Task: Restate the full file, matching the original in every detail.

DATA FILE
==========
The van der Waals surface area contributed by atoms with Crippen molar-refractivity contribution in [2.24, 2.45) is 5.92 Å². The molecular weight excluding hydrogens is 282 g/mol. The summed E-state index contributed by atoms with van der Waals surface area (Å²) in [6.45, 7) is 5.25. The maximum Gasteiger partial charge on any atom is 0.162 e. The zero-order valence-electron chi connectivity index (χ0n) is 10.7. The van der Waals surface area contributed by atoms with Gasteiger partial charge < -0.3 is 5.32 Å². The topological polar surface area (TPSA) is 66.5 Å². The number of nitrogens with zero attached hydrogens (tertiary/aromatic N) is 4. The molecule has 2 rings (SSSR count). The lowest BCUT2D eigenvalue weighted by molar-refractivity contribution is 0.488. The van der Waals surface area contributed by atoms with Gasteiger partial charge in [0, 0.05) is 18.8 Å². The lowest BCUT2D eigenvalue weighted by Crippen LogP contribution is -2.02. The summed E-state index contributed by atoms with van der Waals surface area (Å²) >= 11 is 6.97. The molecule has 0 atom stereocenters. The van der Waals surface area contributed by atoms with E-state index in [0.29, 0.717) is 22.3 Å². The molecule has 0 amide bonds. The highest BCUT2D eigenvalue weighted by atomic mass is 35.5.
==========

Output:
The van der Waals surface area contributed by atoms with Crippen molar-refractivity contribution in [2.24, 2.45) is 5.92 Å². The molecular weight excluding hydrogens is 282 g/mol. The summed E-state index contributed by atoms with van der Waals surface area (Å²) in [6.45, 7) is 5.25. The maximum Gasteiger partial charge on any atom is 0.162 e. The zero-order valence-electron chi connectivity index (χ0n) is 10.7. The van der Waals surface area contributed by atoms with Gasteiger partial charge < -0.3 is 5.32 Å². The topological polar surface area (TPSA) is 66.5 Å². The number of nitrogens with zero attached hydrogens (tertiary/aromatic N) is 4. The molecule has 2 rings (SSSR count). The lowest BCUT2D eigenvalue weighted by molar-refractivity contribution is 0.488. The van der Waals surface area contributed by atoms with Gasteiger partial charge in [0, 0.05) is 18.8 Å². The lowest BCUT2D eigenvalue weighted by Crippen LogP contribution is -2.02. The summed E-state index contributed by atoms with van der Waals surface area (Å²) >= 11 is 6.97. The molecule has 0 atom stereocenters. The van der Waals surface area contributed by atoms with E-state index in [0.29, 0.717) is 22.3 Å². The molecule has 0 amide bonds. The highest BCUT2D eigenvalue weighted by atomic mass is 35.5.